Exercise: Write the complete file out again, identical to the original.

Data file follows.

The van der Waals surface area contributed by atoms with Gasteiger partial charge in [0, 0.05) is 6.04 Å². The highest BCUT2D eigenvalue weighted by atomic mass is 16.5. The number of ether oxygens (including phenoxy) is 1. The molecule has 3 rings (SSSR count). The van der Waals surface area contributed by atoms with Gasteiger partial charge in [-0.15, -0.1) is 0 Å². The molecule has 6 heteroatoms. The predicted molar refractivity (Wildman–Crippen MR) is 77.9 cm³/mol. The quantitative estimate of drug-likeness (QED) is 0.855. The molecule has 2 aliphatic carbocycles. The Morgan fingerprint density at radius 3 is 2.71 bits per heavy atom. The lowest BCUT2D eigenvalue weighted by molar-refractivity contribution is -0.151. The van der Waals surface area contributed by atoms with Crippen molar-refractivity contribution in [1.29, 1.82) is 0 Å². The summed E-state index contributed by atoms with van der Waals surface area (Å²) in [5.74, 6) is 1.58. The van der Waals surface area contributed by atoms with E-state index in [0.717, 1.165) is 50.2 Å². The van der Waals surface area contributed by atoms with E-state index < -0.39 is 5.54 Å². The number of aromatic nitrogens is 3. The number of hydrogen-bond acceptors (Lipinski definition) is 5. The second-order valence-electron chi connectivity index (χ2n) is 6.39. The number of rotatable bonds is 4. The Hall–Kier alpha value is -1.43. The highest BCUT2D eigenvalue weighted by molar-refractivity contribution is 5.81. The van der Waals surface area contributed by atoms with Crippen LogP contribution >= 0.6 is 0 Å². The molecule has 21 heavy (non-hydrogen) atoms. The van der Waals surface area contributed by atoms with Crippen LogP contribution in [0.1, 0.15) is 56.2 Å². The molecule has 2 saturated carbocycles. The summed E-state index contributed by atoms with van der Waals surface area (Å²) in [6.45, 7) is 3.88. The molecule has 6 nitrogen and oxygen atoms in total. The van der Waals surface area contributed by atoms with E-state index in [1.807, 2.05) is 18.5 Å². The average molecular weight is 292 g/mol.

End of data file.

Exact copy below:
The van der Waals surface area contributed by atoms with Gasteiger partial charge in [0, 0.05) is 6.04 Å². The highest BCUT2D eigenvalue weighted by atomic mass is 16.5. The number of ether oxygens (including phenoxy) is 1. The molecule has 3 rings (SSSR count). The van der Waals surface area contributed by atoms with Gasteiger partial charge in [-0.15, -0.1) is 0 Å². The molecule has 6 heteroatoms. The predicted molar refractivity (Wildman–Crippen MR) is 77.9 cm³/mol. The quantitative estimate of drug-likeness (QED) is 0.855. The molecule has 2 aliphatic carbocycles. The Morgan fingerprint density at radius 3 is 2.71 bits per heavy atom. The lowest BCUT2D eigenvalue weighted by molar-refractivity contribution is -0.151. The van der Waals surface area contributed by atoms with Crippen molar-refractivity contribution in [1.29, 1.82) is 0 Å². The summed E-state index contributed by atoms with van der Waals surface area (Å²) in [5.74, 6) is 1.58. The van der Waals surface area contributed by atoms with E-state index in [0.717, 1.165) is 50.2 Å². The van der Waals surface area contributed by atoms with E-state index < -0.39 is 5.54 Å². The number of aromatic nitrogens is 3. The number of hydrogen-bond acceptors (Lipinski definition) is 5. The second-order valence-electron chi connectivity index (χ2n) is 6.39. The number of rotatable bonds is 4. The Hall–Kier alpha value is -1.43. The highest BCUT2D eigenvalue weighted by molar-refractivity contribution is 5.81. The van der Waals surface area contributed by atoms with Crippen LogP contribution >= 0.6 is 0 Å². The molecule has 21 heavy (non-hydrogen) atoms. The van der Waals surface area contributed by atoms with Crippen LogP contribution in [0.1, 0.15) is 56.2 Å². The molecule has 2 saturated carbocycles. The summed E-state index contributed by atoms with van der Waals surface area (Å²) in [6.45, 7) is 3.88. The molecule has 6 nitrogen and oxygen atoms in total. The van der Waals surface area contributed by atoms with E-state index in [1.807, 2.05) is 18.5 Å². The average molecular weight is 292 g/mol.